Essays on For and against Emotional Intelligence Coursework

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Generally, the paper 'For and against Emotional Intelligence" is a perfect example of management coursework. Emotional intelligence is one of the factors that greatly contribute to human behavior. It refers to that personal ability of each individual to control, perceive as well as evaluate emotions. It has also been defined as the social intelligence subsets involving people’ s abilities to monitor their very own as well as other people’ s emotions and feeling to make a difference and be in a position to make use of the information gained in guiding their actions and thoughts.

According to the research that has been carried by a number of people; some claim that it is inborn while others argue that it can be strengthened through teaching (Terence, 1984). There are a number of theories that have been developed by different sociologist to help people understand the human behavior in different levels like at personal level like personal motivations and personalities, the level of a team like group dynamics and personality and finally the level of organizational differences like culture and structure differences found in different organizations.

These factors are what contributes to differences in the human behaviors, the manner in which they interrelate with others, the management and structures found in different organizations and the relationships in teams. Emotional intelligence Emotional intelligence which is abbreviated as EQ (emotional quotient) is a behavior model which was developed in the early years of the mid-1970s by the famous psychologist Gardner Howard and others. It is a very important aspect of human being since it is what defined their personal development as well as organizational development. This is because it is the principles of EQ that gives a way of enabling people to understand as well as be able to assess the behaviors of other people, the styles of marketing, the different attitudes, different interpersonal potential and skills.

It is also a very important factor of consideration, especially when making planning for the human resource, selection and interview recruitment, job profiling, management development, understanding customer service and customer relations (Sosik & Jung, 2002). This is because of the fact that all of the above entails dealing with the human beings who are different in so many ways and so understanding the concept of emotional intelligence will help improve the human aspect of interrelation as well as management of the organization. It is the Emotional intelligence that strongly provides a link with matters of spirituality and loves a factor that contributes to humanity and compassion to work.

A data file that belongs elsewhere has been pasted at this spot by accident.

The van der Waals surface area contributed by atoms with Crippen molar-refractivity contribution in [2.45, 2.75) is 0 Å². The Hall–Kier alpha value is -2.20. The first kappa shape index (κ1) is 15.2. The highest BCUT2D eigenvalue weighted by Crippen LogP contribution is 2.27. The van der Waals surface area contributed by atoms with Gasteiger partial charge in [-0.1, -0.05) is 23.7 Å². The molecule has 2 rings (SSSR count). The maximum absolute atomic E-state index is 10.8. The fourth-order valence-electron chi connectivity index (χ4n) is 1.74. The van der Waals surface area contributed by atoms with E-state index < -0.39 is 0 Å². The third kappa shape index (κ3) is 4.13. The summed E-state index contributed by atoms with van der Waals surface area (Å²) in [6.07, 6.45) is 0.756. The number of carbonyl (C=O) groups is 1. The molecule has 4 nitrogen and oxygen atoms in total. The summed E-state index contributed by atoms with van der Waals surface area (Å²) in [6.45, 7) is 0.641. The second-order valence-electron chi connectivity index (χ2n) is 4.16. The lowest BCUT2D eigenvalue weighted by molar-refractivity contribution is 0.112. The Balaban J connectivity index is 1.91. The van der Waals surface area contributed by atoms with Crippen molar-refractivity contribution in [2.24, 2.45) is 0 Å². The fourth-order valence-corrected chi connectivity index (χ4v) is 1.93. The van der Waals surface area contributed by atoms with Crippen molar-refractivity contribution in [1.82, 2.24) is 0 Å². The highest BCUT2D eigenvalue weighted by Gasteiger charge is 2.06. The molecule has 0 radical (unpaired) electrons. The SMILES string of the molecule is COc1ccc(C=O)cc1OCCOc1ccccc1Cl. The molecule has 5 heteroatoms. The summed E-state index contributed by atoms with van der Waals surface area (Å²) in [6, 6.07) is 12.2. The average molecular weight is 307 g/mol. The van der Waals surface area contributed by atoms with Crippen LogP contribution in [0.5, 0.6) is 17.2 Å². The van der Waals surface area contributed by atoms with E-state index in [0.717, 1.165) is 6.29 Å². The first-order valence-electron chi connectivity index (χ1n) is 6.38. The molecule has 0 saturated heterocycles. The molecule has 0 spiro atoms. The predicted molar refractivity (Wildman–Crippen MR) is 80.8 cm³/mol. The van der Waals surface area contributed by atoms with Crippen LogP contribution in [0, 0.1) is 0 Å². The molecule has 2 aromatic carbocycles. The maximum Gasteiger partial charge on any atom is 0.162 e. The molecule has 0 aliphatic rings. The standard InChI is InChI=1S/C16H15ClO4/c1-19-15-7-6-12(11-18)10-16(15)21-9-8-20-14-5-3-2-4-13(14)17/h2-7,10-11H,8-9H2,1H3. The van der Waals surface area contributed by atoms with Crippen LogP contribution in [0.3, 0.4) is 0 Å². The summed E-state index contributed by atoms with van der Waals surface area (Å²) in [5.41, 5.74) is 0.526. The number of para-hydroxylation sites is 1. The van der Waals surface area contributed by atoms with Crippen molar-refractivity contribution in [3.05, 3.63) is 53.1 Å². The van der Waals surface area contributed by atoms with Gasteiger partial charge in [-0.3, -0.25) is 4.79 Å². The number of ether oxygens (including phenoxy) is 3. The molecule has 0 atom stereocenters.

The theories of the emotional intelligence, on the other hand, enable the measure and illustrate the capacity contained in different people as far as their value is concerned (Robbins, et el, 2008). This is because of the fact people are different and by measuring their capacity it is very easy even for the managers to be able to assign duties to the employees at the workplace.

Despite the fact that emotional intelligence has been associated with great success in that person who has a very high EQ are said to be very successful especially academically, research has proved otherwise. This is because they argue that success is not just EQ but it is worth much more. They have come up with empirical evidence that shows measuring success only by EQ ignores some very essential characters and behavior since there are so many people in the world who are very brilliant academically but are inept both interpersonally and socially (Robbins, et el, 2008).

This means that even relating with others in the workplace or even relating to their employees is a big problem hence a very great contribution to their downfall. There are four main factors that should be considered for anyone to be able to use his or her emotional intelligence appropriately. They are the perception each individual has as far as emotions are concerned, one’ s ability to use his or her emotions to reason out, one’ s ability to reason out using the emotional intelligence and finally the ability of any person to be able to manage as well as take control of their emotions (Robert et el, 2008).